A word about Toyota’s adaptive cruise-control. Like the Sequoia’s 2008 chassis, it’s a bit dated.
Cruising along in the big behemoth at 55 mph, the system began to brake as it sensed traffic ahead at a stoplight. But whereas modern adaptive cruise-control systems brake to a stop, Toyota’s system works until 30 mph … and then it gives up. Whoa, Nellie!
I quickly stabbed the brakes to keep from running over the top of the poor sedan in front of me. It’s a general rule of self-driving systems these days — you need to know what the car can’t do.
General Motors prides itself in engineering taut, lean truck chassis that consistently lead the class, whether owners ever notice it or not. You’ll notice it in the Sequoia.
The big SUV leans this way and that around corners as if bobbing on waves. Maybe the TRD PRO badge on the rear should read LAND YACHT. Happily, the truck’s big 5.7-liter V-8 engine comes to the rescue when the road straightens out.
The console shifter is from your grandpa’s generation with its clunky, gated track, but the driveline underneath will make you smile. The 6-speed tranny smoothly downshifts to engage the mighty eight and pull the TRD Pro’s 4,900-pound hull out of the waves.
Keep your foot in it and you can watch the fuel gauge needle move. I got just 10.8 mpg in my week behind the wheel — and the Toyota’s optimistic EPA-rated 14 mg is still 20% less fuel-efficient than Chevy’s top dog 6.2-liter V-8 despite giving up 39 horsepower. Ouch.
The Sequoia will have to ride its ol’ V-8 nail for another two years before it gets updated off the Tundra’s coming new platform. That’s a looooong time given that current offerings from Chevy and Ford are already a generation ahead — and the Tahoe-Suburban coming later this year is even better.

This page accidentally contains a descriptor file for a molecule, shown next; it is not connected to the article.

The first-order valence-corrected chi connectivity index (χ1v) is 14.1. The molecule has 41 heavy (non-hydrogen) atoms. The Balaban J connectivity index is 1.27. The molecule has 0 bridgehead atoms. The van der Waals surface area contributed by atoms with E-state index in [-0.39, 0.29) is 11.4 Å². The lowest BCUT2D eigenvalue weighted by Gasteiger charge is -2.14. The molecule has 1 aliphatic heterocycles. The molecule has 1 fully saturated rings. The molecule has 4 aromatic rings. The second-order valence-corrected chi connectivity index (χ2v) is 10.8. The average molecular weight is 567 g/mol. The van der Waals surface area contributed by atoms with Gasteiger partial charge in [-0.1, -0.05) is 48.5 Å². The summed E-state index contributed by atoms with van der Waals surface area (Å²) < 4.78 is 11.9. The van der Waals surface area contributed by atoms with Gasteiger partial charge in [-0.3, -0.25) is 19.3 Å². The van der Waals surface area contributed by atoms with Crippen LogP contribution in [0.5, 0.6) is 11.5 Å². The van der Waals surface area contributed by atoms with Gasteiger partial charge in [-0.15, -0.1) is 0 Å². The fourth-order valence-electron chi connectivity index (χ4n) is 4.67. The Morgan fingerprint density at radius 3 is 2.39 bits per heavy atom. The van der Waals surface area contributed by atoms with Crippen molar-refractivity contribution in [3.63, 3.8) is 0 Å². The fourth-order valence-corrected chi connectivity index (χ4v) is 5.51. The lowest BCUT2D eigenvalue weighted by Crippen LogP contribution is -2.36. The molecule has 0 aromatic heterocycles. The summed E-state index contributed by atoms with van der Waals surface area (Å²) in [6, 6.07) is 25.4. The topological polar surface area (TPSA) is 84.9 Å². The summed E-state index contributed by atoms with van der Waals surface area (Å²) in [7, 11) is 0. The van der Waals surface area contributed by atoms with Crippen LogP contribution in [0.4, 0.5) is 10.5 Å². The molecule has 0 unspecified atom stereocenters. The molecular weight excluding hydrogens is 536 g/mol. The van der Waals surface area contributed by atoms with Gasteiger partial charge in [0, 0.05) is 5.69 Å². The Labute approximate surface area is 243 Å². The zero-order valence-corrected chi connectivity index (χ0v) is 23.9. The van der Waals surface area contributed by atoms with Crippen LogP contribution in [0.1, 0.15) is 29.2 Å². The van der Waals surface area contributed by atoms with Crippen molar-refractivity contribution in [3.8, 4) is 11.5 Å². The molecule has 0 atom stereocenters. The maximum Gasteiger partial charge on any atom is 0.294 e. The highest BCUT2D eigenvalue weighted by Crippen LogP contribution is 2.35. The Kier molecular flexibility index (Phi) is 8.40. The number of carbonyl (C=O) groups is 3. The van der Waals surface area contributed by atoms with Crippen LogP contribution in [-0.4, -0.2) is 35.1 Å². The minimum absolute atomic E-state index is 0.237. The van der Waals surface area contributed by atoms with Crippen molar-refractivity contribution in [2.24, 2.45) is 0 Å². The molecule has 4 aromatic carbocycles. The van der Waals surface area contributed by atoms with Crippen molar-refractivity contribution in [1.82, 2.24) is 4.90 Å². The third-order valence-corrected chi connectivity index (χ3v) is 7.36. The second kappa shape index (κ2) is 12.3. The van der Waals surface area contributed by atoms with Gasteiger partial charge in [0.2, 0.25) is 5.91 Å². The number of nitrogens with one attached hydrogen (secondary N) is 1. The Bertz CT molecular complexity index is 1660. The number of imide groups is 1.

Like plucky Americans holding out for the coronavirus to pass, the Toyota will be doing the best it can with what it has. Namely value.
While starting at just under $50,000 like the Tahoe, the base V-6 Sequoia offers good ol’ Toyota durability — and standard features the Chevy can only dream about. Adaptive cruise, for example, isn’t optioned in the all-wheel drive Tahoe until it hits $68,000, the price of my TRD Pro tester.
Speaking of TRD Pro V-8, the new rugged-appearance package allows Toyota to compete at the high end of the market against Tahoe’s head-turning RLT Edition (soon to be the Z71 package of the 2021 model) — but for much less. Apple to apples, my TRD Pro tester clocked in at $67,078 — or about $8,000 less than a comparable Tahoe.
You can buy a lot of toilet paper to wait out COVID-19 with 8-grand.
2020 Toyota Sequoia
Vehicle type: Front-engine, rear- and four-wheel drive, 7- to 8-passenger SUV
Price: $51,305, including $1,395 destination charge ($67,070 4×4 TRD Pro as tested)
Powerplant: 5.7-liter V-8
Power: 381 total system horsepower, 401 pound-feet of torque
Transmission: Single-speed direct drive
Performance: 0-60 mph, 6.7 seconds (Car and Driver); towing: 7,400 pounds
Weight: 5,730 pounds
Fuel economy: EPA 13 city/17 highway/15 combined
Highs: Go-anywhere family beast of burden; standard features galore
Lows: Aged interior; ancient adaptive cruise-control
Overall: 3 stars